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Autogenerated Audio

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TL;DR

This is a quick update to let you know that you can now listen to the articles as MP3s; either through the website or via the RSS feed. These are automatically generated with a reasonably good open source voice.

Why?

A few news sights have been introducing this feature that you can listen to their articles rather than having to read them, and I quite like this idea. For a while now I have been toying with the idea of creating a podcast also, but I neither have the voice for it, the time to do it or the content to put in it.

I then had the idea to have audio auto-generated from my website entries like these news sites do, meaning I can get some half-way point for my goals. Obviously I want this entire process to be automated, as manually converting these sources really takes quite some time.

Research

I first started looking into this perhaps 6 months ago, using the standard libespeak library. The default voice really sounds awful, and the other regional voice don't sound to great either. They have a really hard to understand robotic voice. Don't get me wrong - I am really happy this exists, but it's hardly cutting edge in noise quality.

I have a soft spot for libespeak as it's what we used to use for general debugging on our robots. They would complain to us about their various injuries in a robotic voice ("help, my left knee pitch joint is stuck"). Whilst it was understandable enough for debugging, it left a lot to be desired when it comes to reading an entire article.

I reviewed some other libraries, but all the open source versions sound really robotic. I kept coming back to libespeak, but I really wasn't happy about the voice. Eventually I stumbled upon mbrola and managed to get it installed locally, eventually settling on the us-3 voice they offer (kindly provided by "Mike Macon").

Implementation

Getting mbrola installed on the server on the other hand was slightly more tough. It's running Ubuntu 16 with armhf, as you can imagine it's not in the default package manager. Initially I tried various manual installation instruction, but ultimately you need the mbrola binary and that only seems to be available from the website, which is unfortunately down.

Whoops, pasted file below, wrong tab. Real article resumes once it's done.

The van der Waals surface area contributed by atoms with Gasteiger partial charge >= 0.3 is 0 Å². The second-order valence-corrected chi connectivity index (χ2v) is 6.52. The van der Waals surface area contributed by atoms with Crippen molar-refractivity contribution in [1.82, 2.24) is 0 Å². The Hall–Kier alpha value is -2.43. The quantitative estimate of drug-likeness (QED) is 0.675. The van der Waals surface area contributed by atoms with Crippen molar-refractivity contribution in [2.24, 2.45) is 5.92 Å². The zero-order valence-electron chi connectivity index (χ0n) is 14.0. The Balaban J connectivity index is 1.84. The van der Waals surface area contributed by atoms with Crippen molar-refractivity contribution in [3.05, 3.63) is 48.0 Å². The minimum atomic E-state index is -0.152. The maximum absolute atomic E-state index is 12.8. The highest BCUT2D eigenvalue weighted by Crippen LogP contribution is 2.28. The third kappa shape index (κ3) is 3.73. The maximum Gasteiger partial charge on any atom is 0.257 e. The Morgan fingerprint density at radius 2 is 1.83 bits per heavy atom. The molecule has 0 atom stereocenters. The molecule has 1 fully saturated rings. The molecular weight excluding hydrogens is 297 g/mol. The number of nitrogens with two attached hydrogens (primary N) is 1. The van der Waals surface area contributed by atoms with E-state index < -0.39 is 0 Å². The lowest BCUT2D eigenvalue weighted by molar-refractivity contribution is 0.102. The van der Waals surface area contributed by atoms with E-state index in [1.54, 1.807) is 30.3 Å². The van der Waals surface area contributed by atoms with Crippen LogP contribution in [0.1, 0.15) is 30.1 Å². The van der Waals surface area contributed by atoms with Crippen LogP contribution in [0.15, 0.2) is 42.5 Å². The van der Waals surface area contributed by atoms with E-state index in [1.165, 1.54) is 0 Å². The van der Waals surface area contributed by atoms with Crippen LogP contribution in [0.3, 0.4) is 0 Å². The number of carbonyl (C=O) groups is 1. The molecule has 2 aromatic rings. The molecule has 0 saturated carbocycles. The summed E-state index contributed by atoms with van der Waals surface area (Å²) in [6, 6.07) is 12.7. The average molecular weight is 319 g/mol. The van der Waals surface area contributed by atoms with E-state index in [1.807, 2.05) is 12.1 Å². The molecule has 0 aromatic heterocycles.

Luckily pkgs.org had an installable copy (I installed the Ubuntu 18 version). I was also able to find the voice I wanted (for the correct Ubuntu version) on their site.

The next thing to create was the build script, which is getting decidedly complicated during these days. It has to now:

  1. Generate a link for the MP3 to be inserted into the web page.
  2. Generate the web page.
  3. Generate the text for the text-to-speech.
  4. Generate the WAV file using libespeak.
  5. Convert the WAV to a compressed MP3.
  6. Clean-up the directories and temporary files to save some disk space.

After it has one this, it then needs to drop these files into the RSS feed (generated last).

If anybody would like to know about this in more detail, please ask in the comments.

Problems

I really wish I could have some nicer voice available. I feel like this is something a small neural network should be capable of these days - hell even some semi-intelligent Markov-model. Unless you really need to get your text-to-speech library onto a micro-controller or need extreme speeds, you should really be able to generate a much nicer voice.

One thing I have also considered is some sort of processing after the fact to make the voice nicer. This is also something you could imagine using some form of machine learning for. Ideally you need the person who created the voice to also generate sample data to help the system learn. I guess big tech companies can afford the time and effort to implement such systems, where us normal folk cannot.

Server load whilst converting

Server load whilst converting

As you can imagine, converting audio from text to WAV to MP3 generates a significant load on the server. Unfortunately ffmpeg will only use one core, so it takes a minute or more to convert each article. I had to update the server script to stop deleting files until absolutely necessary to avoid noticeable downtime.

Other than downtime, you also must consider that it now takes longer to view drafts and review the changes live. Something that took 0-15 minutes now takes 20+ minutes, significant once you consider the fact you start pushing out to RSS feeds, etc. It doesn't give you a very nice window.

You may suggest "generate the files locally", but ultimately I want to be in a place where all I need is a dumb terminal to write articles, rather than some serious processing machine to generate files. (For example, when travelling, I may even only have a mobile phone available).

You also suggest "generate the files only for changed articles", but this requires some sort of intelligent system - something I don't want to write or rely on unless I have to. I can already imagine cases where it believes there are no changes, when in fact there are changes. Even mature software struggles from this, for example, the make build system. Sometimes you do have to run a clean and re-build in order to get the compilation process working correctly.